Collected by M.C. Parler Sung by Mrs. Faye Bell,
Mrs. Loona McGlocklin, For Arkansas Folklore Archives Mrs. Leona Kimble
Transcribed by Linda Humphrey
July 1960 Reel 377 Item 3
The Blind Child
They tell me father that tonight You wed another bride,
That you will clasp her in your arms Where my dear mother died.
Then she will lay her grateful head Upon your manly breast
Where her who you loved, cold and dead,
In life right there did rest.
They say her name is Mary too,
The name my mother bore,
But, Father, is she kind and true,
Like her you loved before?
And is her step so soft and low,
Her voice so sweet and mild,
And do you think that she will love Your blind and helpless child.The Blind Child continued
Dear Father do not bid me come To meet your lovely bride;
I could not meet her in the room Where my dear mother died.
Her picture hanging on the wall,
Her books are lying there,
And there's the harp her fingers touched, And there's her vacant chair.
The chair whereby I used to kneel To say my evening prayer;
Dear Father, it would break my heart!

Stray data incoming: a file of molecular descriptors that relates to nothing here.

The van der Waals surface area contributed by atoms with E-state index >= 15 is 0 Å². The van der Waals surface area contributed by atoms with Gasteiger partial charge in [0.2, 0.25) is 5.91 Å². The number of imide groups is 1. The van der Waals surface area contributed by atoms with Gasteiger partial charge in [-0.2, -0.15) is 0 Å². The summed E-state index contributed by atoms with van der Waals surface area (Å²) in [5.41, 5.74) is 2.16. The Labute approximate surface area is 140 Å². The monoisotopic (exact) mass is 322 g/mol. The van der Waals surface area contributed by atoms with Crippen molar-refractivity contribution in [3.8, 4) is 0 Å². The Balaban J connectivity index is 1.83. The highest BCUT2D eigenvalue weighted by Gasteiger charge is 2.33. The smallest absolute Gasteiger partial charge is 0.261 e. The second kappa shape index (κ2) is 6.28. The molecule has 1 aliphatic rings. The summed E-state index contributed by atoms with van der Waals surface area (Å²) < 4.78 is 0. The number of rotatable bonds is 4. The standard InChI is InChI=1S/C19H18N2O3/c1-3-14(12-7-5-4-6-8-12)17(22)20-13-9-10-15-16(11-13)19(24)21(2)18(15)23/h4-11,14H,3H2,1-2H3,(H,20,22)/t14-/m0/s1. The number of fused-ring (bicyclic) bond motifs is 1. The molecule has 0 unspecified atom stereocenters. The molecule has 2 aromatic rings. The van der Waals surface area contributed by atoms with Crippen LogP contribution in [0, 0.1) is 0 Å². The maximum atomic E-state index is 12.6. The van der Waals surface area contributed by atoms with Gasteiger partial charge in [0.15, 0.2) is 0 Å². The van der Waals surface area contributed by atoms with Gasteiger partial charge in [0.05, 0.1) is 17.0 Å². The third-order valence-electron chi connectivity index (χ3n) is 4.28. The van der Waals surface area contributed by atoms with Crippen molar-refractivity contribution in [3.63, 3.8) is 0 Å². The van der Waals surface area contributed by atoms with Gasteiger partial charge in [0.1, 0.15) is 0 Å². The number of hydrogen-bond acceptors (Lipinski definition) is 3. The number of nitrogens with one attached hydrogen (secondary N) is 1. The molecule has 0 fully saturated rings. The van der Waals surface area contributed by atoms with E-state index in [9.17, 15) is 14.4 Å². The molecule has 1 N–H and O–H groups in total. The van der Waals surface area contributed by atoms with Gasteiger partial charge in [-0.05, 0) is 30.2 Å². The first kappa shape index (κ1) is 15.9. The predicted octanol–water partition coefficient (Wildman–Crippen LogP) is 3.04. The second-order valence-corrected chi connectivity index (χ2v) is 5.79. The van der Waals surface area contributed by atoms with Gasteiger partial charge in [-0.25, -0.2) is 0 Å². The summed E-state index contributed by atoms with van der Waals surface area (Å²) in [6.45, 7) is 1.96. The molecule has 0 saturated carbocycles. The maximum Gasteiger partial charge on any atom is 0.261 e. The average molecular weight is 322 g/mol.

I could not meet her there.
I love you but I want to go To that fine home on hight,
Where God is mighty and I know There'll be no blind ones there.
And as I cry myself to sleep As now I often do Then softly to my chamber creep My new mamma and you.The Blind Child continued
Now let me kneel down by your side And to our Savior pray
That God's right hand may lead you both Through life's long weary way.
The prayer was offered and the song,
I'm weary now she said,
He picked her up in his strong arms And laid her on the bed.
And as he turned to leave the room,
One joyful cry was given;
He turned and caught the last sweet smile,
His blind child was in Heaven.
They buried her by her mother's side And raised the marble fair;
On it inscribed in simple words,
"They'll be no blind ones there."
They learned this from their father who was born in
Ozark, Ark., and whose family came from Tennessee by way
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